Australians have been warned to brace for further storm damage over the next month, as this year’s La Nina weather event takes its course.
La Nina was responsible for much of the storms in 2010-11 and 2011 – 12, which was the wettest 24 months on record in Australia.
Rainfall has also left machines paralysed just as winegrowers in many parts of Queensland and New South Wales enter the season of harvesting, expected to be the peak period for production.
The next year wasn’t much better: Parts of inner Queensland, most of NSW and Central Australia, were hit at least once by floods.
Although Full scope of damage is still unknown, since many growers do not have access to flooded paddocks to guess the cost, the figures could soon exceed A $(US $707 million), according to the NSW Department of Primary Industries.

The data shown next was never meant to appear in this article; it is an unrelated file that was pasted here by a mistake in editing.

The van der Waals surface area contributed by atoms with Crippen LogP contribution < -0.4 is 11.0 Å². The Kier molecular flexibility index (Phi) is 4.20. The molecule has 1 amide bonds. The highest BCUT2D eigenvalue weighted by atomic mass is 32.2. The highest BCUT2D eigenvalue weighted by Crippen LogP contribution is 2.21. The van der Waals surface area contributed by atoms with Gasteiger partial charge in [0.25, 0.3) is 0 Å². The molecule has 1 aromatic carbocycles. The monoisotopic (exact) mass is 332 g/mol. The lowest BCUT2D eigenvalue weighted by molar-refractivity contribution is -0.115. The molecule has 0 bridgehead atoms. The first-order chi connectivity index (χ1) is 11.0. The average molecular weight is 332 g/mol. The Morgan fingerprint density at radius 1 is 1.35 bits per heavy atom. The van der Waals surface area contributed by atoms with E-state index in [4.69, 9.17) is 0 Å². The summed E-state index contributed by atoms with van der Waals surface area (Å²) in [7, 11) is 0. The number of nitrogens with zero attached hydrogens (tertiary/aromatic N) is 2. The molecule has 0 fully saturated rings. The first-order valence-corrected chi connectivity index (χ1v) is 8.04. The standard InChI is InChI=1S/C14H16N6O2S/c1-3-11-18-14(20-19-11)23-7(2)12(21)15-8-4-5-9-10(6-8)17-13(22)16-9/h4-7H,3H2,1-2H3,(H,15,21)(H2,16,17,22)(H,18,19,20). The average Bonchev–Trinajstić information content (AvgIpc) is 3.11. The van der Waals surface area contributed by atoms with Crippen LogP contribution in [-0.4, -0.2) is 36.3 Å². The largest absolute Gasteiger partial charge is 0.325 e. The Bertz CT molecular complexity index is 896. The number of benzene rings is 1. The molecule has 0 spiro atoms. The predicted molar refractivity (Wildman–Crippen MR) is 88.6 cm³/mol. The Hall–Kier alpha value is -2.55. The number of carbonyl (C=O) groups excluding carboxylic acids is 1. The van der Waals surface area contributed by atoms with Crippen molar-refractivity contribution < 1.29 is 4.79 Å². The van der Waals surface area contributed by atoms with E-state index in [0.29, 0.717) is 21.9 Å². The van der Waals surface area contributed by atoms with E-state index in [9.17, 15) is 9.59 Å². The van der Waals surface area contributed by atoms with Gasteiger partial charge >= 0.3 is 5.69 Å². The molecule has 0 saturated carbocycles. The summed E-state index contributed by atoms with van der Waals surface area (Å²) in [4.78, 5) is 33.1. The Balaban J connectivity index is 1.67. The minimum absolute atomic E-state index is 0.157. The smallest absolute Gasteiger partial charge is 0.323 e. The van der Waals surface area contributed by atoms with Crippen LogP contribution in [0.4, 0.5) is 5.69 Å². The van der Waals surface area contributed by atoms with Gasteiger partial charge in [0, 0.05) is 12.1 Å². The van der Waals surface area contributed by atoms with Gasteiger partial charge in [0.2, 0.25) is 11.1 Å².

The BoM also said the risk of a wildfire this year may not be as intense, but the Climate Council said wetter, above-average conditions will build fuel loads that will drive future fire seasons.
The downpours and quality failures add to worries that global wheat supplies could be waning after a severe drought earlier this year curbed output in Canada and parts of the United States.
Last month, the Bureau of Meteorology issued a warning for an unusually wet summer in eastern Australia, with higher risk of tropical hurricanes, heavy snow and widespread flooding.